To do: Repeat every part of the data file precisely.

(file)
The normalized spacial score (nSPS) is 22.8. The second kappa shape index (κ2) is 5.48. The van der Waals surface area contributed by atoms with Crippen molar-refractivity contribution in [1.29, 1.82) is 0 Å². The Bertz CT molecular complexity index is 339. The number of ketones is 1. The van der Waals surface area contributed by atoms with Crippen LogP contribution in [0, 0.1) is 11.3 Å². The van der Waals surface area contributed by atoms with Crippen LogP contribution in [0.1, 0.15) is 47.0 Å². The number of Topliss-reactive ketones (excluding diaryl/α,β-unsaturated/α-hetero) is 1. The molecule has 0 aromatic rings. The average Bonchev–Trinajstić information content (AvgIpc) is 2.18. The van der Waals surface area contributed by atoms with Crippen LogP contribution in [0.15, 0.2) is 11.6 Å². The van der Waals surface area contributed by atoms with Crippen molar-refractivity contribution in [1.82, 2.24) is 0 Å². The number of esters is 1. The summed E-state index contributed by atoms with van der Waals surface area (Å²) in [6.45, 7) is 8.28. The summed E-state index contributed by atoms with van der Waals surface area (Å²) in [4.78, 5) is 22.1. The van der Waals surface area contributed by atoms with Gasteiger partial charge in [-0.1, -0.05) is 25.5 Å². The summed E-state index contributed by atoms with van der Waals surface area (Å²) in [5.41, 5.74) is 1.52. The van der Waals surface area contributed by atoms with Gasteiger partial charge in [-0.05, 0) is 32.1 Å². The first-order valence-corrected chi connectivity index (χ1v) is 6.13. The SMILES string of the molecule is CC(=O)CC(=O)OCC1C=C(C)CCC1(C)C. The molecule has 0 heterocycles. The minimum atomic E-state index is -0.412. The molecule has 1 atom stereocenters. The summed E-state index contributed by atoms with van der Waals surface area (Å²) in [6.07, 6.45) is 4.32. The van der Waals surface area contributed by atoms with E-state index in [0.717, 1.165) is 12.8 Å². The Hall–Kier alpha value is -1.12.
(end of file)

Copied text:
The normalized spacial score (nSPS) is 22.8. The second kappa shape index (κ2) is 5.48. The van der Waals surface area contributed by atoms with Crippen molar-refractivity contribution in [1.29, 1.82) is 0 Å². The Bertz CT molecular complexity index is 339. The number of ketones is 1. The van der Waals surface area contributed by atoms with Crippen LogP contribution in [0, 0.1) is 11.3 Å². The van der Waals surface area contributed by atoms with Crippen LogP contribution in [0.1, 0.15) is 47.0 Å². The number of Topliss-reactive ketones (excluding diaryl/α,β-unsaturated/α-hetero) is 1. The molecule has 0 aromatic rings. The average Bonchev–Trinajstić information content (AvgIpc) is 2.18. The van der Waals surface area contributed by atoms with Crippen LogP contribution in [0.15, 0.2) is 11.6 Å². The van der Waals surface area contributed by atoms with Crippen molar-refractivity contribution in [1.82, 2.24) is 0 Å². The number of esters is 1. The summed E-state index contributed by atoms with van der Waals surface area (Å²) in [6.45, 7) is 8.28. The summed E-state index contributed by atoms with van der Waals surface area (Å²) in [4.78, 5) is 22.1. The van der Waals surface area contributed by atoms with Gasteiger partial charge in [-0.1, -0.05) is 25.5 Å². The summed E-state index contributed by atoms with van der Waals surface area (Å²) in [5.41, 5.74) is 1.52. The van der Waals surface area contributed by atoms with Gasteiger partial charge in [-0.05, 0) is 32.1 Å². The first-order valence-corrected chi connectivity index (χ1v) is 6.13. The SMILES string of the molecule is CC(=O)CC(=O)OCC1C=C(C)CCC1(C)C. The molecule has 0 heterocycles. The minimum atomic E-state index is -0.412. The molecule has 1 atom stereocenters. The summed E-state index contributed by atoms with van der Waals surface area (Å²) in [6.07, 6.45) is 4.32. The van der Waals surface area contributed by atoms with E-state index in [0.717, 1.165) is 12.8 Å². The Hall–Kier alpha value is -1.12.